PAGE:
U.S. Immigration and Customs Enforcement can now expedite the removal of certain aliens thanks to a recent order issued by the U.S. Court of Appeals for the D.C. Circuit, Sept. 30, 2020. The court order mandates the removal of the July 27, 2019, preliminary injunction which was the only legal impediment to ICE in enforcing former Acting Secretary of Homeland Security Kevin K. McAleenan’s July 23, 2019, Designation of Aliens for Expedited Removal. Expediting removals will help keep dangerous criminals from entering communities to potentially reoffend.
“Our ability to implement this important statutory tool will further enable us to protect our communities and preserve the integrity of our nation’s congressionally mandated immigration laws,” said Tony Pham, Senior Official Performing the Duties of ICE Director.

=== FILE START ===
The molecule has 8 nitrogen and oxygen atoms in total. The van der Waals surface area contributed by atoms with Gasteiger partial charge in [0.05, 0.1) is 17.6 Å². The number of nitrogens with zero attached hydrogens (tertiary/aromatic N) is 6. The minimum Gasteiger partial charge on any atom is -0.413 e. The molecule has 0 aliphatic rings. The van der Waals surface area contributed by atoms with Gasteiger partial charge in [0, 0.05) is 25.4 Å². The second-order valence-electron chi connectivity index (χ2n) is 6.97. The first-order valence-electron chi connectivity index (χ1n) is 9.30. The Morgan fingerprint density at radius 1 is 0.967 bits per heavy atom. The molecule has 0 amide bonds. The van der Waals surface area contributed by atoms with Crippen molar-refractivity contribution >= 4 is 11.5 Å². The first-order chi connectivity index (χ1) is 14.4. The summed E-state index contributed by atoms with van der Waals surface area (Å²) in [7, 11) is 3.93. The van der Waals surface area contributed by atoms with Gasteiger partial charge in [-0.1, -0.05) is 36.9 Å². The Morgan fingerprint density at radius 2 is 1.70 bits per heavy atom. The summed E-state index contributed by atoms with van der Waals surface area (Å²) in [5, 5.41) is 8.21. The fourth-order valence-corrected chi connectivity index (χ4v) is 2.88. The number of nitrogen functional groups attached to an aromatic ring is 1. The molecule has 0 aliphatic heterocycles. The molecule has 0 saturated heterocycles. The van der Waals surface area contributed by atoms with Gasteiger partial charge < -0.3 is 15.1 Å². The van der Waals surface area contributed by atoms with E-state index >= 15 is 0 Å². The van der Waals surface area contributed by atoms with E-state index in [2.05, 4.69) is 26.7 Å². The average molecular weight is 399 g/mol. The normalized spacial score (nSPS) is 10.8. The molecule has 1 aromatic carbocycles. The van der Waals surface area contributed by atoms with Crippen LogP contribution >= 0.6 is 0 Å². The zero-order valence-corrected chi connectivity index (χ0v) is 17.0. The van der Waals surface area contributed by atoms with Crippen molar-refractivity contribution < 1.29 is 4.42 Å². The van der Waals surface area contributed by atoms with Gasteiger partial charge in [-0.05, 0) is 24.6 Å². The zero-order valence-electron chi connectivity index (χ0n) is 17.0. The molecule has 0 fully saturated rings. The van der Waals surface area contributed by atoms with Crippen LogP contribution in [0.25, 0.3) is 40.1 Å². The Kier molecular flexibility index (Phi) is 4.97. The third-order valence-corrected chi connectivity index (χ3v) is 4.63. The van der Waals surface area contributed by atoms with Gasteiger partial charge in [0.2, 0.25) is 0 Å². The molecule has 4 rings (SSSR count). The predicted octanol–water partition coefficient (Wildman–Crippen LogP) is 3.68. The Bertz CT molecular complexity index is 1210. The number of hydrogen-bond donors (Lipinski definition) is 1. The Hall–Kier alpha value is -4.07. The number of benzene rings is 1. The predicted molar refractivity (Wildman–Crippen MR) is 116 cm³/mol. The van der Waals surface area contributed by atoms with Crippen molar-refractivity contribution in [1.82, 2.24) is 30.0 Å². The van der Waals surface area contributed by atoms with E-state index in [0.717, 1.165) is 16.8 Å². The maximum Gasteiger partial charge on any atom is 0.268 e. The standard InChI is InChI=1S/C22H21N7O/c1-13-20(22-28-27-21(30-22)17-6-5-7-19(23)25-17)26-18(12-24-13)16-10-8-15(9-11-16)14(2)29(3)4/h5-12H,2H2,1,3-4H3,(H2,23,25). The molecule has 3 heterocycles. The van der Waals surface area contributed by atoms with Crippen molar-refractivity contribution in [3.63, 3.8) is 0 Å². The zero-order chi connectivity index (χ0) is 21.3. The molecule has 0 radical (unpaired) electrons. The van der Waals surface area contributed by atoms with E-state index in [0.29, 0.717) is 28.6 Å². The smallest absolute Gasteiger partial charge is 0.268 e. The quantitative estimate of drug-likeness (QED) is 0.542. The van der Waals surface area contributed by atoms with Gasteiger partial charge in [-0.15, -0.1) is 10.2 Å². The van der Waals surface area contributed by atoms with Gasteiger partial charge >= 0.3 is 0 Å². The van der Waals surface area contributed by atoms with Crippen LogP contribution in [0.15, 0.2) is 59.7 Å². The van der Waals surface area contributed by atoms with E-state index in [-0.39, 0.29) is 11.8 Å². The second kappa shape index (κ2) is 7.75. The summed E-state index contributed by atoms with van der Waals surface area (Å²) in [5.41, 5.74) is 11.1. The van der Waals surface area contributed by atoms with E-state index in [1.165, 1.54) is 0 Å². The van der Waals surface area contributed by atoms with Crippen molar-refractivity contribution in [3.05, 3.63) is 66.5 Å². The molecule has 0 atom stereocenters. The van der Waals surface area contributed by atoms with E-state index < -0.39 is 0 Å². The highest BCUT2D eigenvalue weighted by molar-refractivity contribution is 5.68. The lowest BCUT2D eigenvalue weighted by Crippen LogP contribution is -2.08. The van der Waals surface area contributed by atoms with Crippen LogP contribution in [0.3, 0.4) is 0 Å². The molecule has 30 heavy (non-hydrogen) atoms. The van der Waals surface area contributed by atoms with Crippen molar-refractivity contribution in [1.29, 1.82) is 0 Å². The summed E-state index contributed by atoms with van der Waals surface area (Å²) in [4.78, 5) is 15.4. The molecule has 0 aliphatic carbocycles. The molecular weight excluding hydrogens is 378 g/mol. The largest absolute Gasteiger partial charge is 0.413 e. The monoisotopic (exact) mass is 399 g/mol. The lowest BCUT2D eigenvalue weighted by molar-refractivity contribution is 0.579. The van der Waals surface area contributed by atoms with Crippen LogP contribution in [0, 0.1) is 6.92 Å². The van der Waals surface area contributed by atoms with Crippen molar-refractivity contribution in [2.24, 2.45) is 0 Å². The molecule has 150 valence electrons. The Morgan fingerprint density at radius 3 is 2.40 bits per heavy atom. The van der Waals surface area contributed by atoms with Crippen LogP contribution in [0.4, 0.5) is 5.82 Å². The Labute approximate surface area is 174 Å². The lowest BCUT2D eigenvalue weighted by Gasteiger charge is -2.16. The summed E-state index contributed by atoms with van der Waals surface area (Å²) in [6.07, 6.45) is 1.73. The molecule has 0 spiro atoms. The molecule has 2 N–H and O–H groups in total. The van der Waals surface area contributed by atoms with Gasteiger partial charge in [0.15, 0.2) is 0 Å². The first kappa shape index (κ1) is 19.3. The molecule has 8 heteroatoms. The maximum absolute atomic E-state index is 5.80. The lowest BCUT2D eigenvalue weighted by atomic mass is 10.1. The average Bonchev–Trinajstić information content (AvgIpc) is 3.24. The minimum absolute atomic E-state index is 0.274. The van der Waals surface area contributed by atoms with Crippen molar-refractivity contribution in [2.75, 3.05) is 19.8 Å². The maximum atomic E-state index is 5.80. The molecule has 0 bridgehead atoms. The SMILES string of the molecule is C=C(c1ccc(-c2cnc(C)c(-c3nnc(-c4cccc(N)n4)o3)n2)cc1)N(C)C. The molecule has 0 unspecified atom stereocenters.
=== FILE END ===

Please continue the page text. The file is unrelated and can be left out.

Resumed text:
Pursuant to the July 2019 expedited removal designation, aliens, except for unaccompanied alien children, are subject to expedited removal if they:
- are not already subject to an expedited removal designation;
- are encountered anywhere in the United States;
- have not been admitted or paroled into the United States;
- are determined to be inadmissible under sections 212(a)(6)(C) or (a)(7) of the Immigration and Nationality Act (INA); and
- have not affirmatively shown, to the satisfaction of an immigration officer, that they have been physically present in the United States continuously for the two-year period immediately preceding the date of the determination of inadmissibility.
All ICE officers, special agents and attorneys must complete required web-based training before they can implement the July 2019 expedited removal designation.
The INA permits the U.S. Department of Homeland Security (DHS) to remove, without a hearing before an immigration judge, aliens encountered at a port of entry who are inadmissible to the United States under sections 212(a)(6)(C) or (a)(7) of the INA. The Secretary of Homeland Security may designate for expedited removal certain other aliens who are unable to affirmatively demonstrate that they have been physically present in the United States for the 2-year period immediately prior to their determination of inadmissibility.